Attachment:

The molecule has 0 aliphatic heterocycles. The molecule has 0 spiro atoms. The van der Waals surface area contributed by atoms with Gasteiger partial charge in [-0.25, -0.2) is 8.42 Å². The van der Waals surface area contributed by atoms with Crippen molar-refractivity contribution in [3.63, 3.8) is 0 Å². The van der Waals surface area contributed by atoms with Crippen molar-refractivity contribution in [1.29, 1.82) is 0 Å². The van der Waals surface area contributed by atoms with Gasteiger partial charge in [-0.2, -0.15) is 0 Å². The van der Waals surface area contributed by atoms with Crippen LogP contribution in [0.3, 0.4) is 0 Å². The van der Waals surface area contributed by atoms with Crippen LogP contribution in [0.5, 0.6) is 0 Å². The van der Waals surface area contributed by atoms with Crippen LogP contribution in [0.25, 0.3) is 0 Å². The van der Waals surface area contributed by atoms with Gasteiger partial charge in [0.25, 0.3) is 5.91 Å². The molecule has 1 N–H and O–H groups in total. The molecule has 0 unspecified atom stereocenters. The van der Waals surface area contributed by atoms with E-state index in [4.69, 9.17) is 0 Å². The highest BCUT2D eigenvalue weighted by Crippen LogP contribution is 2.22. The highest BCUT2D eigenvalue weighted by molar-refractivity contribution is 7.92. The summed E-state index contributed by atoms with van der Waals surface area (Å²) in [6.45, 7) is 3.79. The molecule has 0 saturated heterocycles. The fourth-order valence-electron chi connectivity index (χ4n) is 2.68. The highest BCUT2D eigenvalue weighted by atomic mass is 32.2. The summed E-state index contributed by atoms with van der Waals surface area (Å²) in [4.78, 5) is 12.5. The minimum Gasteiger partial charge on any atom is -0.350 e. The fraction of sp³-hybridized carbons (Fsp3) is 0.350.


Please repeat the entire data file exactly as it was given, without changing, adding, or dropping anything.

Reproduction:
The molecule has 0 aliphatic heterocycles. The molecule has 0 spiro atoms. The van der Waals surface area contributed by atoms with Gasteiger partial charge in [-0.25, -0.2) is 8.42 Å². The van der Waals surface area contributed by atoms with Crippen molar-refractivity contribution in [3.63, 3.8) is 0 Å². The van der Waals surface area contributed by atoms with Crippen molar-refractivity contribution in [1.29, 1.82) is 0 Å². The van der Waals surface area contributed by atoms with Gasteiger partial charge in [-0.2, -0.15) is 0 Å². The van der Waals surface area contributed by atoms with Crippen LogP contribution in [0.3, 0.4) is 0 Å². The van der Waals surface area contributed by atoms with Crippen LogP contribution in [0.5, 0.6) is 0 Å². The van der Waals surface area contributed by atoms with Crippen LogP contribution in [0.25, 0.3) is 0 Å². The van der Waals surface area contributed by atoms with Gasteiger partial charge in [0.25, 0.3) is 5.91 Å². The molecule has 1 N–H and O–H groups in total. The molecule has 0 unspecified atom stereocenters. The van der Waals surface area contributed by atoms with E-state index in [4.69, 9.17) is 0 Å². The highest BCUT2D eigenvalue weighted by Crippen LogP contribution is 2.22. The highest BCUT2D eigenvalue weighted by molar-refractivity contribution is 7.92. The summed E-state index contributed by atoms with van der Waals surface area (Å²) in [6.45, 7) is 3.79. The molecule has 0 saturated heterocycles. The fourth-order valence-electron chi connectivity index (χ4n) is 2.68. The highest BCUT2D eigenvalue weighted by atomic mass is 32.2. The summed E-state index contributed by atoms with van der Waals surface area (Å²) in [4.78, 5) is 12.5. The minimum Gasteiger partial charge on any atom is -0.350 e. The fraction of sp³-hybridized carbons (Fsp3) is 0.350.